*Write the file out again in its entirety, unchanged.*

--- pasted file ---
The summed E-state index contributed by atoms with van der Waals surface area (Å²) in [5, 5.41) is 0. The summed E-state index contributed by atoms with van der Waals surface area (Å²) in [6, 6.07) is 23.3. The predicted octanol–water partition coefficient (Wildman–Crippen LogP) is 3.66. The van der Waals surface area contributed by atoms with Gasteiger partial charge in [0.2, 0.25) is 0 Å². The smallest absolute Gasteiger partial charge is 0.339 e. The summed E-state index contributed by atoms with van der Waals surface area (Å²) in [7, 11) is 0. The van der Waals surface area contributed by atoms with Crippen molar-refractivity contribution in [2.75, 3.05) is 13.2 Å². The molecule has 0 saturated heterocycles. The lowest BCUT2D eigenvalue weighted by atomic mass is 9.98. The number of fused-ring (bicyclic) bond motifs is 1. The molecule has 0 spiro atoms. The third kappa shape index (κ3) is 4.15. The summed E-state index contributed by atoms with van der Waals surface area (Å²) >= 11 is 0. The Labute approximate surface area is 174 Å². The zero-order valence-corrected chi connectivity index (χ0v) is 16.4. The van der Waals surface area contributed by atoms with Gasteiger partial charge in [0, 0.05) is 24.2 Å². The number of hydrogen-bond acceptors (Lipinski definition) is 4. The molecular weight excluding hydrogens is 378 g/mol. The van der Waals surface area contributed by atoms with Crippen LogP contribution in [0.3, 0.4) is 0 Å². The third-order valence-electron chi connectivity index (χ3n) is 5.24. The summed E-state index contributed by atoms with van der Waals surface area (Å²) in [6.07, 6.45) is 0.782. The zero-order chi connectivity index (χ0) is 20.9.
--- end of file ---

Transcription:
The summed E-state index contributed by atoms with van der Waals surface area (Å²) in [5, 5.41) is 0. The summed E-state index contributed by atoms with van der Waals surface area (Å²) in [6, 6.07) is 23.3. The predicted octanol–water partition coefficient (Wildman–Crippen LogP) is 3.66. The van der Waals surface area contributed by atoms with Gasteiger partial charge in [0.2, 0.25) is 0 Å². The smallest absolute Gasteiger partial charge is 0.339 e. The summed E-state index contributed by atoms with van der Waals surface area (Å²) in [7, 11) is 0. The van der Waals surface area contributed by atoms with Crippen molar-refractivity contribution in [2.75, 3.05) is 13.2 Å². The molecule has 0 saturated heterocycles. The lowest BCUT2D eigenvalue weighted by atomic mass is 9.98. The number of fused-ring (bicyclic) bond motifs is 1. The molecule has 0 spiro atoms. The third kappa shape index (κ3) is 4.15. The summed E-state index contributed by atoms with van der Waals surface area (Å²) >= 11 is 0. The Labute approximate surface area is 174 Å². The zero-order valence-corrected chi connectivity index (χ0v) is 16.4. The van der Waals surface area contributed by atoms with Gasteiger partial charge in [0, 0.05) is 24.2 Å². The number of hydrogen-bond acceptors (Lipinski definition) is 4. The molecular weight excluding hydrogens is 378 g/mol. The van der Waals surface area contributed by atoms with Crippen LogP contribution in [0.3, 0.4) is 0 Å². The third-order valence-electron chi connectivity index (χ3n) is 5.24. The summed E-state index contributed by atoms with van der Waals surface area (Å²) in [6.07, 6.45) is 0.782. The zero-order chi connectivity index (χ0) is 20.9.